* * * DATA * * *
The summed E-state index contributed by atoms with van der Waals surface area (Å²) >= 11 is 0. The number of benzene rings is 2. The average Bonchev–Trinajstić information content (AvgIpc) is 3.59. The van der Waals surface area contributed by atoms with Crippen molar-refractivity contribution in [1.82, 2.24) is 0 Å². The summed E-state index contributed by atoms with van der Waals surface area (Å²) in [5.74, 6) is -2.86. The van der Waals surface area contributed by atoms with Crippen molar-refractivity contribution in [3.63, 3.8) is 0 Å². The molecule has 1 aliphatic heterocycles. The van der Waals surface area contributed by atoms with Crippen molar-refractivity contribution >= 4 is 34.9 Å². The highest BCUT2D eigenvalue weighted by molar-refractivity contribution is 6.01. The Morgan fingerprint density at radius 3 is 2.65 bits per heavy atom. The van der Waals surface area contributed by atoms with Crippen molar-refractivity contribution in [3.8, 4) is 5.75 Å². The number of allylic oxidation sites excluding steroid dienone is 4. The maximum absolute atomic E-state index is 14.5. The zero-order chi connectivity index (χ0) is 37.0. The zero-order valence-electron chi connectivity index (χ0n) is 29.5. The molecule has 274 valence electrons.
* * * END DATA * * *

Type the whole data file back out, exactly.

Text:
The summed E-state index contributed by atoms with van der Waals surface area (Å²) >= 11 is 0. The number of benzene rings is 2. The average Bonchev–Trinajstić information content (AvgIpc) is 3.59. The van der Waals surface area contributed by atoms with Crippen molar-refractivity contribution in [1.82, 2.24) is 0 Å². The summed E-state index contributed by atoms with van der Waals surface area (Å²) in [5.74, 6) is -2.86. The van der Waals surface area contributed by atoms with Crippen molar-refractivity contribution in [3.63, 3.8) is 0 Å². The molecule has 1 aliphatic heterocycles. The van der Waals surface area contributed by atoms with Crippen molar-refractivity contribution >= 4 is 34.9 Å². The highest BCUT2D eigenvalue weighted by molar-refractivity contribution is 6.01. The Morgan fingerprint density at radius 3 is 2.65 bits per heavy atom. The van der Waals surface area contributed by atoms with Crippen molar-refractivity contribution in [3.8, 4) is 5.75 Å². The number of allylic oxidation sites excluding steroid dienone is 4. The maximum absolute atomic E-state index is 14.5. The zero-order chi connectivity index (χ0) is 37.0. The zero-order valence-electron chi connectivity index (χ0n) is 29.5. The molecule has 274 valence electrons.